OHRP (on behalf of the Secretary of HHS) will consult with appropriate experts with respect to certain research that falls under paragraphs (iii) and (iv) of 45 CFR 46.306(a)(2). When applicable, OHRP (on behalf of the Secretary of HHS) also will publish a notice of intent to approve such research in the Federal Register. Research involving prisoners may proceed only after receipt of the OHRP authorization letter.

If OHRP determines that the proposed research does not involve one of the permissible categories, it will state in the letter to the institution that such research involving prisoners cannot proceed.

What happens if an IRB chooses the wrong category of research involving prisoners in its certification to OHRP?

If OHRP's review of the certification materials leads to the conclusion that the IRB incorrectly applied the categories of permissible research to the research protocol under consideration, OHRP has the authority to re-categorize the study to the appropriate category. OHRP will inform the institution of this action by letter. If the research does not fit any of the permissible categories of research, OHRP will inform the institution that the research cannot involve prisoners.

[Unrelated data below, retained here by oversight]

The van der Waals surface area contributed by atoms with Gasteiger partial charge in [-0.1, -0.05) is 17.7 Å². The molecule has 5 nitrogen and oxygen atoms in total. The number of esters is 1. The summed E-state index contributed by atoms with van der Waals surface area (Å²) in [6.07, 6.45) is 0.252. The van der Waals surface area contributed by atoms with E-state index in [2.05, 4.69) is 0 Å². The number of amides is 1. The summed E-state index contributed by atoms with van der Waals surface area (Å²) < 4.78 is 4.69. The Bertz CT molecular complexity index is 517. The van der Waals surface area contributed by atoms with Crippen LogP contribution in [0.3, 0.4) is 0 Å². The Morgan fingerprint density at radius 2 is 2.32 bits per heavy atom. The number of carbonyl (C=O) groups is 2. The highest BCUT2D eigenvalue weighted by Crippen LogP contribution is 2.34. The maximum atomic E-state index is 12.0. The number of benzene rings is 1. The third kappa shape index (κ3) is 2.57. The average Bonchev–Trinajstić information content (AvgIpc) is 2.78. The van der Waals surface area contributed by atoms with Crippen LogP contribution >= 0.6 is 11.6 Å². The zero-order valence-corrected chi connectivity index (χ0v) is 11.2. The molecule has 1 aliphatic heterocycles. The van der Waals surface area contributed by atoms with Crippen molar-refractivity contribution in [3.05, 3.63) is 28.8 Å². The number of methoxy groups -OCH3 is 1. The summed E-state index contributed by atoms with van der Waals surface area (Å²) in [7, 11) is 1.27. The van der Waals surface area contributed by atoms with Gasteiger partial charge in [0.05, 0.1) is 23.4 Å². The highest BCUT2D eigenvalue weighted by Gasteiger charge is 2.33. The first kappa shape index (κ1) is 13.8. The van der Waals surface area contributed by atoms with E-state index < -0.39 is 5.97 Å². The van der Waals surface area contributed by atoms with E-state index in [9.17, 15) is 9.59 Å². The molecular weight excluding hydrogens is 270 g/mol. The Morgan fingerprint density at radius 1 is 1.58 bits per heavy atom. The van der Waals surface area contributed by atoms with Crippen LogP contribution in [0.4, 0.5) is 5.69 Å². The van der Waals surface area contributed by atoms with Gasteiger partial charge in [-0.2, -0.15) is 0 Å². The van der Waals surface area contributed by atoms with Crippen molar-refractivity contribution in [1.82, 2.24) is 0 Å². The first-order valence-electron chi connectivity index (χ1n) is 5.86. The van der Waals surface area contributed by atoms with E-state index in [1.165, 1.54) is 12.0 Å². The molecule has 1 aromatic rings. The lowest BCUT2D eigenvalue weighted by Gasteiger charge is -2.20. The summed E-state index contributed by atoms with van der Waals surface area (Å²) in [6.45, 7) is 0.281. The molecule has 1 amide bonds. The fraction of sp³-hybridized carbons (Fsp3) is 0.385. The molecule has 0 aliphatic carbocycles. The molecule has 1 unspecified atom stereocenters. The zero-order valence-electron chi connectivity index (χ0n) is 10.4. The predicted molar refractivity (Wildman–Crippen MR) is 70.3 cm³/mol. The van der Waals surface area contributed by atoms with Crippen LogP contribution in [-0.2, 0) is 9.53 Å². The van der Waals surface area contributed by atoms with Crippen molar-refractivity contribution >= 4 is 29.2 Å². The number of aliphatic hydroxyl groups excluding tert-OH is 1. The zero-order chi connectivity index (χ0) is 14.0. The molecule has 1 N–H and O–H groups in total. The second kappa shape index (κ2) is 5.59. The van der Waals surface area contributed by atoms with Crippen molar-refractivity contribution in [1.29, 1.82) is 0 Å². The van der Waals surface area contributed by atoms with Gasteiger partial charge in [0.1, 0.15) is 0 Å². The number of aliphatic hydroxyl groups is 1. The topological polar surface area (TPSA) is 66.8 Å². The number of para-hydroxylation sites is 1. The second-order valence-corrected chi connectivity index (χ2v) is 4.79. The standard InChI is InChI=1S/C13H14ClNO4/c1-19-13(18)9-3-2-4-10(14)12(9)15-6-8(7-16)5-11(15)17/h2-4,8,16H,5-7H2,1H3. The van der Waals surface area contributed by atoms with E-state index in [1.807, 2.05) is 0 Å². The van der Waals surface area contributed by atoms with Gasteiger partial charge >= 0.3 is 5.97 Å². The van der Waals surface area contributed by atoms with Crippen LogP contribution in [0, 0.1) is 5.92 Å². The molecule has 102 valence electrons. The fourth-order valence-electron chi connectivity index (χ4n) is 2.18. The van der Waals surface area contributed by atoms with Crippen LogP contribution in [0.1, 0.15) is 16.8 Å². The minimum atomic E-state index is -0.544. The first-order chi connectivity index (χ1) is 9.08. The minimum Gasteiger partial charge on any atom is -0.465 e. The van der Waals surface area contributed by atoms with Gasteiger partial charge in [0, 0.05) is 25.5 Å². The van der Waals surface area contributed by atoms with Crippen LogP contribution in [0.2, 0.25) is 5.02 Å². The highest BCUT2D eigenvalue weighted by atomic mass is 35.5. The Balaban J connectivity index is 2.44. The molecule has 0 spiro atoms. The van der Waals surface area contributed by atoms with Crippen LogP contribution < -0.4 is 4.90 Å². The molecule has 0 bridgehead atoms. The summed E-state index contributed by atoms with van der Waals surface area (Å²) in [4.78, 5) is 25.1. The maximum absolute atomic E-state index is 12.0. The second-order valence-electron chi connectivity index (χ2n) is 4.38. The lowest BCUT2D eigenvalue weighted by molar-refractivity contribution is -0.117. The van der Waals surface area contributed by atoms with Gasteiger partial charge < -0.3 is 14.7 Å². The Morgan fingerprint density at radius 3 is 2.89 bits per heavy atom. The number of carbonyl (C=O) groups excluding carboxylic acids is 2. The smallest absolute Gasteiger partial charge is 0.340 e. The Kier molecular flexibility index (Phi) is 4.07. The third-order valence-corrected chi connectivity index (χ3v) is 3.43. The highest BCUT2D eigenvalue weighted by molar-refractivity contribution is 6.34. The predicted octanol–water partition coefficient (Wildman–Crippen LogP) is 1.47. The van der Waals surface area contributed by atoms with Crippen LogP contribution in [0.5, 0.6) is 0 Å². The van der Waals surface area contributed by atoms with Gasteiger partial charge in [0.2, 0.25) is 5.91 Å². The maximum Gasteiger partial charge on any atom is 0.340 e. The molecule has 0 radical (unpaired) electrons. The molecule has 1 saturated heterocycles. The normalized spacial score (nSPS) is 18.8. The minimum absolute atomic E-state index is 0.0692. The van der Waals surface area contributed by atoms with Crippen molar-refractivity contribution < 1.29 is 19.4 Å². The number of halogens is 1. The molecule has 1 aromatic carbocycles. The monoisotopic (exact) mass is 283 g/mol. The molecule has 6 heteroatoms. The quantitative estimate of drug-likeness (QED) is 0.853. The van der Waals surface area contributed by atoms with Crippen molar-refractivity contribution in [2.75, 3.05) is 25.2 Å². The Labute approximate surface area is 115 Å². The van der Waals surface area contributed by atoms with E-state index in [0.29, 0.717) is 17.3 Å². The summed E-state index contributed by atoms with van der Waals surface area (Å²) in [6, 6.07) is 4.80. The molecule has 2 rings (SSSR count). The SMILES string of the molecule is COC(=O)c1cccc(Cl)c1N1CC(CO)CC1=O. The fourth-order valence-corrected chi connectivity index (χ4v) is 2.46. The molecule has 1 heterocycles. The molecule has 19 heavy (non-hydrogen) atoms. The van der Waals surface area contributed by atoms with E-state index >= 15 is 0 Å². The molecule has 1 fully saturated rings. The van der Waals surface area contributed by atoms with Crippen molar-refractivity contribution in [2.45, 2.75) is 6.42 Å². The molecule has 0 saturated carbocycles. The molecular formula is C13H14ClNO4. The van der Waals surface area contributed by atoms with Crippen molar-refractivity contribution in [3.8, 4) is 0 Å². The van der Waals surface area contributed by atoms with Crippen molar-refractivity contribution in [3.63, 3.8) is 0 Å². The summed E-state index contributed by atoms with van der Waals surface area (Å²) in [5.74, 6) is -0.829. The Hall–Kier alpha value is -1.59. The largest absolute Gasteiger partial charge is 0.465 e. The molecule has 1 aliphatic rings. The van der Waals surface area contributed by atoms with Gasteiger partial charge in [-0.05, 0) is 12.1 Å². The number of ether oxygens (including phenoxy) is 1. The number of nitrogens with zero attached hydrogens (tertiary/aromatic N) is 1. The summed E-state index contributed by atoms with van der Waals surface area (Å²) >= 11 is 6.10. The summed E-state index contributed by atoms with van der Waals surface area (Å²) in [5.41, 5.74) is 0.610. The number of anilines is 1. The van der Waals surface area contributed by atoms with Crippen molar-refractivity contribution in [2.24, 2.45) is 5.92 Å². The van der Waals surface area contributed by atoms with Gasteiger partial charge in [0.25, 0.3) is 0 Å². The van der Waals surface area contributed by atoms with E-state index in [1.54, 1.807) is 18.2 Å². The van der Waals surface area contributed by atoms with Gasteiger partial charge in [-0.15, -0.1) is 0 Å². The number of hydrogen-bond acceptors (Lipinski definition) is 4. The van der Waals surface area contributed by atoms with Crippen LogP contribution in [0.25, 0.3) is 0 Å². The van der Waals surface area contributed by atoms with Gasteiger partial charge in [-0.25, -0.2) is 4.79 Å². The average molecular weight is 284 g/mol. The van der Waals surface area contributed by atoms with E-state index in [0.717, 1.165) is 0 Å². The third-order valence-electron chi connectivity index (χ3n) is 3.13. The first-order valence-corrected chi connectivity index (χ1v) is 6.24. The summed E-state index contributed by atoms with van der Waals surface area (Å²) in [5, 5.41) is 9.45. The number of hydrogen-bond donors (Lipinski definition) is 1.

If a study involving prisoners previously authorized by OHRP is amended, does the institution need to recertify?

Usually not. OHRP should be notified only if there is a fundamental change in the research that alters the applicability of the approved category under 45 CFR 46.306.

If multiple institutions are engaged in the same research study involving prisoners, do all institutions need to certify to OHRP?

Each institution engaged in a multicenter research study involving prisoners must certify to OHRP in accordance with the requirements of HHS regulations at 45 CFR 46.305(c) and 46.306(a)(1), unless (a) an institution relied upon the review of an IRB operated by another institution engaged in the research; and (b) that IRB or the other institution certified to OHRP on behalf of both institutions.